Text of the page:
Opening talk 1Veerle Versteirt (Avia-Gis) - How spatial data can help in the battle against emerging infectious diseases
Opening talk 2Tine Huyse (Museum Tervuren) - Tropical infectious disease in Europe: reconstructing the emergence of urinary schistosomiasis in Corsica (France)
Talk 1Tinne Lernout (WIV-ISP) - Update on Lyme disease in Belgium
Talk 2Hans Keune (INBO) - Report from the European OneHealth/EcoHhealth Brussels workshop 2016
Talk 3Lien Reyserhove (KU Leuven-Kulak) - Elemental changes along a spatial gradient: does it impact zooplankton-parasite interactions?
Symposium 3: Functional biodiversity

Functional biodiversity research has emerged as an interdisciplinary research area aiming at quantifying the relative importance of biodiversity for ecosystem functioning and services. Based on extensive experiments in various systems, there is now broad scientific consensus that differences in biodiversity causes important ecosystem responses—an increase in the diversity of local communities generally increases functioning or benefits to people. Nevertheless, results from this research area have been criticised as well, for statistical reasons and, more importantly, for their relevance to real-world ecosystems. A new generation of functional biodiversity research has started to address this critique, with a focus on the representativeness and comprehensiveness of the studied questions and systems. This includes upscaling from experiments to landscapes, adding real-world environmental gradients such as pollution or climate, quantifying context dependencies of biodiversity effects, determining ecosystem multifunctionality. Here we particularly invite contributions that integrate one or more of such complexities into their study of functional biodiversity. The scope can be any biological system or study approach, so that we can get inspired by the approaches and frameworks used by our colleagues.

ConvenersLander Baeten (UGent)
Opening talk 1Fons van der Plas (Senckenberg Biodiversity Institute) - Biodiversity and ecosystem multifunctionality in European forests
Talk 1Margot Vanhellemont (UGent) - Tree growth in strict forest reserves: local stand density more important than tree species diversity
Talk 2Harry olde Venterink (VUB) - Impact of species diversity and facilitation on exotic plant invasions in the Brazilian Cerrado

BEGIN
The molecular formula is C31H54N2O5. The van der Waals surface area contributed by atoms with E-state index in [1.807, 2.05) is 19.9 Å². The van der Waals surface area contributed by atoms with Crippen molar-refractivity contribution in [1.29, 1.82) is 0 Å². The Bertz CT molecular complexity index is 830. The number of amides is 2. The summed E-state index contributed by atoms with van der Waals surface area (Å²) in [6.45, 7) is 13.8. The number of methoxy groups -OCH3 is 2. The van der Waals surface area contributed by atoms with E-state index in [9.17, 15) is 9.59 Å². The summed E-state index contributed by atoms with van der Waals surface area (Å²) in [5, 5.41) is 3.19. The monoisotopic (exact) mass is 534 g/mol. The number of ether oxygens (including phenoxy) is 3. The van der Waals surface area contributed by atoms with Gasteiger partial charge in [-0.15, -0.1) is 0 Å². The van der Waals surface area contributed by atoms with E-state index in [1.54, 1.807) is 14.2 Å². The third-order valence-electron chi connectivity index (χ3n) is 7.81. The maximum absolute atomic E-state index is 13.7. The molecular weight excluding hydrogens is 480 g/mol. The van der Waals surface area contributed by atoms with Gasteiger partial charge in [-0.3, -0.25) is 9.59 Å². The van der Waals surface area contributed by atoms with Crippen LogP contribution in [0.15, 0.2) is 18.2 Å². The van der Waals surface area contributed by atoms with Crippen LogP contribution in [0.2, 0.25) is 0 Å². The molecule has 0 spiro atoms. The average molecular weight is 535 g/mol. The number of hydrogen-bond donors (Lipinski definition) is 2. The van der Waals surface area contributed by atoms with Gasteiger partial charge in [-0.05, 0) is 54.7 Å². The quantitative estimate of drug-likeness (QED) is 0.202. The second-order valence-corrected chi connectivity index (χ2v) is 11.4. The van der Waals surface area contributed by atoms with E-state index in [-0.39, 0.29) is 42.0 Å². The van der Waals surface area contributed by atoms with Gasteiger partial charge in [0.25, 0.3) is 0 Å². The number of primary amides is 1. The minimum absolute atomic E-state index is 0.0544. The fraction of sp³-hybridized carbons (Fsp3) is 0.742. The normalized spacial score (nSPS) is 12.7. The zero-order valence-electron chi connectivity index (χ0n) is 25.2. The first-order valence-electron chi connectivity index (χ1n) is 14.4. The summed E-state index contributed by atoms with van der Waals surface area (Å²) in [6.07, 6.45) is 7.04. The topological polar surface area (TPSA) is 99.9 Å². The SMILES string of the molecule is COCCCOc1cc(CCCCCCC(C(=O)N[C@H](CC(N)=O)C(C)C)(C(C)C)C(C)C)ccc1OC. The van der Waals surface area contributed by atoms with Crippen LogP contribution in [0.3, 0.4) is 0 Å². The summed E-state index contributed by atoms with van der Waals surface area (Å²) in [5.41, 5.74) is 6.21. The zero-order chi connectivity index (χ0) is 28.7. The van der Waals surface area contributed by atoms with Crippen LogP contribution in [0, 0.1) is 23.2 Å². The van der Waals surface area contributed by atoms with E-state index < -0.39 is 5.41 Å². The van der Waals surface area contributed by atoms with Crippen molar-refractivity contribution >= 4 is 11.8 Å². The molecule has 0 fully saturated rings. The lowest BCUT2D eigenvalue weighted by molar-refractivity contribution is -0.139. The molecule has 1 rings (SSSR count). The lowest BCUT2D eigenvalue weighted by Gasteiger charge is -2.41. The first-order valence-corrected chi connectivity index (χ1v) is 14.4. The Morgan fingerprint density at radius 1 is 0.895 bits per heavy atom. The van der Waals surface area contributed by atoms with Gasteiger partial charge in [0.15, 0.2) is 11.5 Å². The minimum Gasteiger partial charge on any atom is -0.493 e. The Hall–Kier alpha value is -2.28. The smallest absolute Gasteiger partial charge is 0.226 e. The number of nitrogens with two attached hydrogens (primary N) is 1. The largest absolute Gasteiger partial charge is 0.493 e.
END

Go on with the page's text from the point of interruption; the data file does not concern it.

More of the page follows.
Talk 3Jonathan De Raedt (UGent, UNamur) - The effect of stress dispersal on the relationship between regional diversity and metacommunity functioning
Talk 4Nele De Meester (UGent) - Cryptic diversity matters: ecological and functional differences in a marine nematode cryptic species complex
Symposium 4. Ecological and Evolutionary genomics

Contemporary biodiversity patterns are shaped by ecological interactions between organisms and between organisms and the environment. Human induced environmental changes (habitat fragmentation, climate change, pollution, …) are increasing dramatically and can have profound effects on ecosystem stability and functioning by detoriating diversity and altering ecological interactions. The advances in next generation sequencing technologies now allow to investigate the impact of such interactions on the genome, even in non-model species, and are likely to greatly advance our knowledge and understanding of how the environment, including human induced changes, shapes species distributions on an evolutionary and ecological time scale. Here we invite contributions that use next generation sequencing to deliver novel insights in the genomic basis of adaptation, speciation, phenotypic traits and behavior, in the genomic differences between and within populations in relation to environmental barriers and stressors, to investigate genome – microbiome interactions and to describe biodiversity patterns from aquatic and terrestrial environments.

ConvenersSofie Derycke (KBIN), Isa Schoen (KBIN)